On Thursday, Alvaro Esteban Pop Ac, Chair of the Forum, spoke at the UN headquarters in New York City. Pop spoke about the need for indigenous peoples to participate in UN conversations regarding “sustainable development” targets. The Associated Press reports:

Chairman of the Permanent Forum on Indigenous Issues Alvaro Pop said Thursday that his group was considering whether to ask the U.N. to create a new category equivalent to observer status in order to ensure the representation of indigenous people at the highest level.

Only two entities, the Palestinians and the Vatican, currently have observer status at the U.N.

Forum members said that while indigenous people are not a state, they are also more than just a non-governmental organization and they deserve greater representation with in the U.N.

Although the involvement of State authorities on the global scale could lead to more bureaucracy and stagnation, at the very least it should serve as a wake-up call to those who were unaware of the danger faced by indigenous communities. Unfortunately, the State’s ideas of “sustainability” are rarely truly sustainable, but instead serve to displace indigenous communities and empower corporate entities. Indigenous communities all over the planet should push for recognition as sovereign entities capable of making their own decisions and worthy of respect. Until that point, we will only have a hollow version of true freedom and equity.

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Derrick Broze is an investigative journalist and liberty activist. He is the Lead Investigative Reporter for ActivistPost.com and the founder of the TheConsciousResistance.com. Follow him on Twitter.

Derrick is available for interviews.

This article may be freely reposted in part or in full with author attribution and source link.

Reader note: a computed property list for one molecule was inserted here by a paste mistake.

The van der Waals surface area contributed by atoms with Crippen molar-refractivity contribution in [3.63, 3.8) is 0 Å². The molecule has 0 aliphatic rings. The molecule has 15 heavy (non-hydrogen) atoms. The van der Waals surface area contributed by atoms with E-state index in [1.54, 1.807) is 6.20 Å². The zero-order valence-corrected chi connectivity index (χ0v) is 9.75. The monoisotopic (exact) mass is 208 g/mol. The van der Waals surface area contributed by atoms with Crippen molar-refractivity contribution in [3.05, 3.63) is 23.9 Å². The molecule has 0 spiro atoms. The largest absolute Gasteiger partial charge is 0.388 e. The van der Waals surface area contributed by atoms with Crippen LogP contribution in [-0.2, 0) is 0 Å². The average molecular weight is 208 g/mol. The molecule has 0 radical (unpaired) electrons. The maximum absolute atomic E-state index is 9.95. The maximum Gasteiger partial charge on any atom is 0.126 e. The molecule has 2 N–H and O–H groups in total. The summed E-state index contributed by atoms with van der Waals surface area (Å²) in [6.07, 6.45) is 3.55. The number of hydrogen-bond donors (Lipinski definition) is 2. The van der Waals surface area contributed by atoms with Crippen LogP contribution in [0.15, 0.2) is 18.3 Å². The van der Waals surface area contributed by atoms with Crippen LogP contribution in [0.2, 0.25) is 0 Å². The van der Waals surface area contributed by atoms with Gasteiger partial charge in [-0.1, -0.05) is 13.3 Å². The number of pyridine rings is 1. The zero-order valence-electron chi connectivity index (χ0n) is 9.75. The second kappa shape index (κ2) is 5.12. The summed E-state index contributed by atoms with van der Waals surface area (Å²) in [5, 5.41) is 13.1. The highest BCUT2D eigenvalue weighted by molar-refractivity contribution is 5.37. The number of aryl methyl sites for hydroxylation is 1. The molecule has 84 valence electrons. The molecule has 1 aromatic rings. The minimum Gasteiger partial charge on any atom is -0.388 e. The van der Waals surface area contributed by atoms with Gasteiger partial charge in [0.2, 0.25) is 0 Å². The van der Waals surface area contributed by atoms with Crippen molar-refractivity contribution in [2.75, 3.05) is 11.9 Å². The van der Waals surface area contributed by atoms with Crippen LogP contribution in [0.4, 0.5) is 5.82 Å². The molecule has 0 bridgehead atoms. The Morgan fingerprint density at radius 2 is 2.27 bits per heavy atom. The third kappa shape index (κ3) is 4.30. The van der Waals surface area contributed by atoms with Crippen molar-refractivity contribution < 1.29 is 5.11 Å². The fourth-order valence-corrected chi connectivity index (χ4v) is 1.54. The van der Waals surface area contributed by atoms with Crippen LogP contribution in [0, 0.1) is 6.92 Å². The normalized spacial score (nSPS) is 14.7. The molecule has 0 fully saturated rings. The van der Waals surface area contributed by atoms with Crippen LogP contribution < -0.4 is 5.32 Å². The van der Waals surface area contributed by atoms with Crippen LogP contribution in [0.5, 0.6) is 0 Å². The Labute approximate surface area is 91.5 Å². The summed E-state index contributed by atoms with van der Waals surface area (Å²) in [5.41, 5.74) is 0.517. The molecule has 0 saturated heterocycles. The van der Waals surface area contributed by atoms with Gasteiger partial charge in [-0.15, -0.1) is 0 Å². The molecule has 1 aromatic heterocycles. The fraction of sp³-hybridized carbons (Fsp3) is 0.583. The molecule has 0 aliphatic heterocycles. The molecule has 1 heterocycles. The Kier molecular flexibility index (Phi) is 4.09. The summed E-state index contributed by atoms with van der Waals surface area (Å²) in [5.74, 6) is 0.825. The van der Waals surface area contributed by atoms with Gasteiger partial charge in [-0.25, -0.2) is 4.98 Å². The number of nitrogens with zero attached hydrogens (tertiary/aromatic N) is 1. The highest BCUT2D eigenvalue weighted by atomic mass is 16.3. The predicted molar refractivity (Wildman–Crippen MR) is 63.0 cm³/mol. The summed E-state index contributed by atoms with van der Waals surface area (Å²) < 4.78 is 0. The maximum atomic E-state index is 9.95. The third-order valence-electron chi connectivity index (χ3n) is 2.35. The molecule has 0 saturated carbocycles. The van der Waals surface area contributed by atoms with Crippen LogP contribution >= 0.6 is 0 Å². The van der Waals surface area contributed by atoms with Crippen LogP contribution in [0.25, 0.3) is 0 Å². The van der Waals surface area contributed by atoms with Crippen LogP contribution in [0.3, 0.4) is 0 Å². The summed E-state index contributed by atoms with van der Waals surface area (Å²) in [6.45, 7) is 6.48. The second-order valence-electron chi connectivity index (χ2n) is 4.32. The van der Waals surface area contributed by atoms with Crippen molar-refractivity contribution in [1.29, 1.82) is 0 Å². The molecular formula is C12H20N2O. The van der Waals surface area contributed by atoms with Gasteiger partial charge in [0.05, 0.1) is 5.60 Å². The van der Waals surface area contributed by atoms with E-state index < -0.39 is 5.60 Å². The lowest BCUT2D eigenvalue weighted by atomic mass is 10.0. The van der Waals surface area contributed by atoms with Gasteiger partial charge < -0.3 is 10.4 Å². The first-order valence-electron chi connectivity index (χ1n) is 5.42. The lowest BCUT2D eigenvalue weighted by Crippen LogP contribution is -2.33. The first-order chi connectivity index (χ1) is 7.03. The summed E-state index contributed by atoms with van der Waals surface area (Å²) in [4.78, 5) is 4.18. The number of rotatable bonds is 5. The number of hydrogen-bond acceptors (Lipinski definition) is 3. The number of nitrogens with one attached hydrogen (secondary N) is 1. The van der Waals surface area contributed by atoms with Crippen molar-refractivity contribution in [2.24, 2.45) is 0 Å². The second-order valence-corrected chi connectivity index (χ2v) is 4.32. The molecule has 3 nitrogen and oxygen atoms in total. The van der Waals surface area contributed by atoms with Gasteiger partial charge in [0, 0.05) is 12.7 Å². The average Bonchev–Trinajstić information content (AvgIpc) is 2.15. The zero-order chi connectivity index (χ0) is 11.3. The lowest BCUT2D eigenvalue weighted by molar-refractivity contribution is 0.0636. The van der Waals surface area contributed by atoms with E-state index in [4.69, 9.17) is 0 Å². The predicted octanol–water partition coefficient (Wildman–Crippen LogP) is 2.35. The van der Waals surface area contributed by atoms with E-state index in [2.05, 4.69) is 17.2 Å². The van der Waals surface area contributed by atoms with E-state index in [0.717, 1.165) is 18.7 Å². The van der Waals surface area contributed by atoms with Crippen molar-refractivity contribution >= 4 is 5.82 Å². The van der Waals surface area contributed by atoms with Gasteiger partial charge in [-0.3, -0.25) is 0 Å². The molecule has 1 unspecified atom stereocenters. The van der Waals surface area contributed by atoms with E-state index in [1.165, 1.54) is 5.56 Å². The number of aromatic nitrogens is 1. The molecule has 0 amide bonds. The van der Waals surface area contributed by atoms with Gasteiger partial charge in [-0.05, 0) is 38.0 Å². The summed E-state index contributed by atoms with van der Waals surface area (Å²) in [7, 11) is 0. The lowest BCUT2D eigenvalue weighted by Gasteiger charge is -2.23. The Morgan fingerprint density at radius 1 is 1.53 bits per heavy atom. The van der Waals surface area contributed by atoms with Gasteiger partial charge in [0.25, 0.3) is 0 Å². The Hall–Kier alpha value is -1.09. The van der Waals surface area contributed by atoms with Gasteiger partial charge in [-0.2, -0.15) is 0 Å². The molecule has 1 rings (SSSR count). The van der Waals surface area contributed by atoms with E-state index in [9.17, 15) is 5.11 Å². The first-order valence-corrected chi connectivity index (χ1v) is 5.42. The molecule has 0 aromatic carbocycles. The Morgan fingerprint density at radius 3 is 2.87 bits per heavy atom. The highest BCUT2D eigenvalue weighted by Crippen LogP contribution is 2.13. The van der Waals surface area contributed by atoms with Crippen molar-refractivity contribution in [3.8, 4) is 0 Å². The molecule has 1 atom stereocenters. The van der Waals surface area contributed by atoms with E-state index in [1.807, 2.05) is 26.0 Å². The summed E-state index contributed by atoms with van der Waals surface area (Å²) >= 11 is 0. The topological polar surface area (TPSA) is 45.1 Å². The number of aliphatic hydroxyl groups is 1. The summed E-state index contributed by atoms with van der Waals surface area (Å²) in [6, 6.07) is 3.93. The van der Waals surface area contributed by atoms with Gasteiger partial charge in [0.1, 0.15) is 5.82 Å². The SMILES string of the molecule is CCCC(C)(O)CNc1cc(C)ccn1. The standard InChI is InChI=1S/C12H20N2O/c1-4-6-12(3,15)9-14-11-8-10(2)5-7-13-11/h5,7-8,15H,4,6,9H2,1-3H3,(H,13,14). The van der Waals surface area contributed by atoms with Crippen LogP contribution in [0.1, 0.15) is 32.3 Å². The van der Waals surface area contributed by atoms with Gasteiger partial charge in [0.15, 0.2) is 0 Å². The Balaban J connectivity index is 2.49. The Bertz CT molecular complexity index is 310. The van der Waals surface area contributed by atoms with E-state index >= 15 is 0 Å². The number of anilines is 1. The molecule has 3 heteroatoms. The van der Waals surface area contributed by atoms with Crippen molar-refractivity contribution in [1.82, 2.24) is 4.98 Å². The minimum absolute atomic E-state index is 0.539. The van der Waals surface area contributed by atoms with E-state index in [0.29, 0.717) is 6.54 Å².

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7 Comments on "United Nations Official Calls for Protections for Indigenous Women"

  1. Oh, surprising. No replacement migration like in Europe to ensure a golden future?

  2. Meanwhile, U.N. soldiers are busy raping indigenous women.

  3. What about indigenous GERMAN WOMEN being raped and molested by MUSLIM MEN? What about indigenous U.K. WOMEN being sexually exploited by Muslim males? WHAT OF THEM U.N.???
    Oh yeah, that’s right: you U.N. fellas caused all these problems with your globalist “multi-culturalism” rhetoric.

    • It’s all completely disgusting, what TPTB are doing. Yet most people don’t understand it and when you try to explain you’re a bigot.
      God sees all and knows our hearts. Everything will be righteously balanced in the end.

  4. I’m waiting for them to call for blue helmeted UN troops to protect female students at Berkley, Missouri, Harvard, Yale, Emory, etc. from microaggression and insufficient safe spaces.

  5. How hypocritical of the UN whose vaccine programs maim and kill indigenous women all over the world while their “peacekeeping” forces routinely rape and impregnate them.

  6. Perhaps the U.N. can name former pres. Bill Clinton to head up this movement.